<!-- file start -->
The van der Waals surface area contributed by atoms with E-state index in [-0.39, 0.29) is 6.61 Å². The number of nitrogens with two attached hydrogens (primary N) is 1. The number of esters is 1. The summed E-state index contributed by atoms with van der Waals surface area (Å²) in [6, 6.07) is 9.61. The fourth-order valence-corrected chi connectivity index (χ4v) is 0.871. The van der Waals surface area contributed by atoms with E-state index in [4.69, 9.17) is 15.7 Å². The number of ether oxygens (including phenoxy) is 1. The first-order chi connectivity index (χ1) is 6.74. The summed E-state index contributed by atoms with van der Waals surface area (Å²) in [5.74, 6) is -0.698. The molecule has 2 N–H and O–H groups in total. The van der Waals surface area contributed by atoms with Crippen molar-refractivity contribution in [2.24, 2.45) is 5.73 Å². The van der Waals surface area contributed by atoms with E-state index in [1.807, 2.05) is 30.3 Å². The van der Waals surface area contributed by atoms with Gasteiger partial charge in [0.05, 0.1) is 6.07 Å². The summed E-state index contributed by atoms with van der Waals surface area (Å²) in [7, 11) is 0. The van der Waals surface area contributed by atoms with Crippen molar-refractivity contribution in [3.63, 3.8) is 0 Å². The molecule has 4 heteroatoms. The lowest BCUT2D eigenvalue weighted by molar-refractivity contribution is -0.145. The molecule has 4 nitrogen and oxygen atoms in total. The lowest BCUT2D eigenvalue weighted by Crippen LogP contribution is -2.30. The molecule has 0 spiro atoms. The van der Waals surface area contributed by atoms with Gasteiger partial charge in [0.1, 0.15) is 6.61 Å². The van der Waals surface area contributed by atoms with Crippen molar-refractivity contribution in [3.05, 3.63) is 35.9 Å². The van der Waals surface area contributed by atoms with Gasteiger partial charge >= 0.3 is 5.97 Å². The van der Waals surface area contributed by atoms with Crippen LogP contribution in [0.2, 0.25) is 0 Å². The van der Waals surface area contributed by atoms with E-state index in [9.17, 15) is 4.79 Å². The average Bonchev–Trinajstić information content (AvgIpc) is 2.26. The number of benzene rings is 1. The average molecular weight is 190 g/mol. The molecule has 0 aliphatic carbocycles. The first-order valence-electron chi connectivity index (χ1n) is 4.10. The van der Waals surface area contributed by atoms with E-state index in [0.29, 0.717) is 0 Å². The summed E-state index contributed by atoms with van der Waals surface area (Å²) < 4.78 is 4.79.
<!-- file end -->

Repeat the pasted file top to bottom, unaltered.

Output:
The van der Waals surface area contributed by atoms with E-state index in [-0.39, 0.29) is 6.61 Å². The number of nitrogens with two attached hydrogens (primary N) is 1. The number of esters is 1. The summed E-state index contributed by atoms with van der Waals surface area (Å²) in [6, 6.07) is 9.61. The fourth-order valence-corrected chi connectivity index (χ4v) is 0.871. The van der Waals surface area contributed by atoms with E-state index in [4.69, 9.17) is 15.7 Å². The number of ether oxygens (including phenoxy) is 1. The first-order chi connectivity index (χ1) is 6.74. The summed E-state index contributed by atoms with van der Waals surface area (Å²) in [5.74, 6) is -0.698. The molecule has 2 N–H and O–H groups in total. The van der Waals surface area contributed by atoms with Crippen molar-refractivity contribution in [2.24, 2.45) is 5.73 Å². The van der Waals surface area contributed by atoms with E-state index in [1.807, 2.05) is 30.3 Å². The van der Waals surface area contributed by atoms with Gasteiger partial charge in [0.05, 0.1) is 6.07 Å². The summed E-state index contributed by atoms with van der Waals surface area (Å²) in [7, 11) is 0. The van der Waals surface area contributed by atoms with Crippen molar-refractivity contribution in [3.63, 3.8) is 0 Å². The molecule has 4 heteroatoms. The lowest BCUT2D eigenvalue weighted by molar-refractivity contribution is -0.145. The molecule has 4 nitrogen and oxygen atoms in total. The lowest BCUT2D eigenvalue weighted by Crippen LogP contribution is -2.30. The molecule has 0 spiro atoms. The van der Waals surface area contributed by atoms with Gasteiger partial charge in [0.1, 0.15) is 6.61 Å². The van der Waals surface area contributed by atoms with Crippen molar-refractivity contribution in [3.05, 3.63) is 35.9 Å². The van der Waals surface area contributed by atoms with Gasteiger partial charge >= 0.3 is 5.97 Å². The van der Waals surface area contributed by atoms with Crippen LogP contribution in [0.2, 0.25) is 0 Å². The van der Waals surface area contributed by atoms with E-state index in [9.17, 15) is 4.79 Å². The average Bonchev–Trinajstić information content (AvgIpc) is 2.26. The number of benzene rings is 1. The average molecular weight is 190 g/mol. The molecule has 0 aliphatic carbocycles. The first-order valence-electron chi connectivity index (χ1n) is 4.10. The van der Waals surface area contributed by atoms with E-state index in [0.29, 0.717) is 0 Å². The summed E-state index contributed by atoms with van der Waals surface area (Å²) < 4.78 is 4.79.